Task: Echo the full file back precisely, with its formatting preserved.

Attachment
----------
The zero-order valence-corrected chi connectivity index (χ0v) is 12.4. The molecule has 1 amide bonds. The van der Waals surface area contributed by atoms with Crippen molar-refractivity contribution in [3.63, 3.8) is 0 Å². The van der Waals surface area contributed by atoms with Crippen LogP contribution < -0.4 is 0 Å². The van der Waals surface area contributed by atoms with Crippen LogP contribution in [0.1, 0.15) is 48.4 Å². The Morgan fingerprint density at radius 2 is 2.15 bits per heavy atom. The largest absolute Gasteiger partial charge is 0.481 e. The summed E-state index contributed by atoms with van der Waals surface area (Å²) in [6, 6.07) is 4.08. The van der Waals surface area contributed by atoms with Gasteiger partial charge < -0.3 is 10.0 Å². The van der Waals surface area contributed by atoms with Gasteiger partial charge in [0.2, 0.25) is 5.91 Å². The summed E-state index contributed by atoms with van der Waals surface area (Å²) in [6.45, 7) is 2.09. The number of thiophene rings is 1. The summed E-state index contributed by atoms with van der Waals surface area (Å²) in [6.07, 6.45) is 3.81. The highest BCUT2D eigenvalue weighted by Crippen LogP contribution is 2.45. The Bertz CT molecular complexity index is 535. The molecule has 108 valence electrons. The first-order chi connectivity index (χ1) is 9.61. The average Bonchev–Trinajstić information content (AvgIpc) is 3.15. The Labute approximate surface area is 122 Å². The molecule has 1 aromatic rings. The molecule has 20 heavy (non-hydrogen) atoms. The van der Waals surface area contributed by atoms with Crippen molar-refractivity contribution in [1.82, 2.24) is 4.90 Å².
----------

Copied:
The zero-order valence-corrected chi connectivity index (χ0v) is 12.4. The molecule has 1 amide bonds. The van der Waals surface area contributed by atoms with Crippen molar-refractivity contribution in [3.63, 3.8) is 0 Å². The van der Waals surface area contributed by atoms with Crippen LogP contribution < -0.4 is 0 Å². The van der Waals surface area contributed by atoms with Crippen LogP contribution in [0.1, 0.15) is 48.4 Å². The Morgan fingerprint density at radius 2 is 2.15 bits per heavy atom. The largest absolute Gasteiger partial charge is 0.481 e. The summed E-state index contributed by atoms with van der Waals surface area (Å²) in [6, 6.07) is 4.08. The van der Waals surface area contributed by atoms with Gasteiger partial charge < -0.3 is 10.0 Å². The van der Waals surface area contributed by atoms with Gasteiger partial charge in [0.2, 0.25) is 5.91 Å². The summed E-state index contributed by atoms with van der Waals surface area (Å²) in [6.45, 7) is 2.09. The number of thiophene rings is 1. The summed E-state index contributed by atoms with van der Waals surface area (Å²) in [6.07, 6.45) is 3.81. The highest BCUT2D eigenvalue weighted by Crippen LogP contribution is 2.45. The Bertz CT molecular complexity index is 535. The molecule has 108 valence electrons. The first-order chi connectivity index (χ1) is 9.61. The average Bonchev–Trinajstić information content (AvgIpc) is 3.15. The Labute approximate surface area is 122 Å². The molecule has 1 aromatic rings. The molecule has 20 heavy (non-hydrogen) atoms. The van der Waals surface area contributed by atoms with Crippen molar-refractivity contribution in [1.82, 2.24) is 4.90 Å².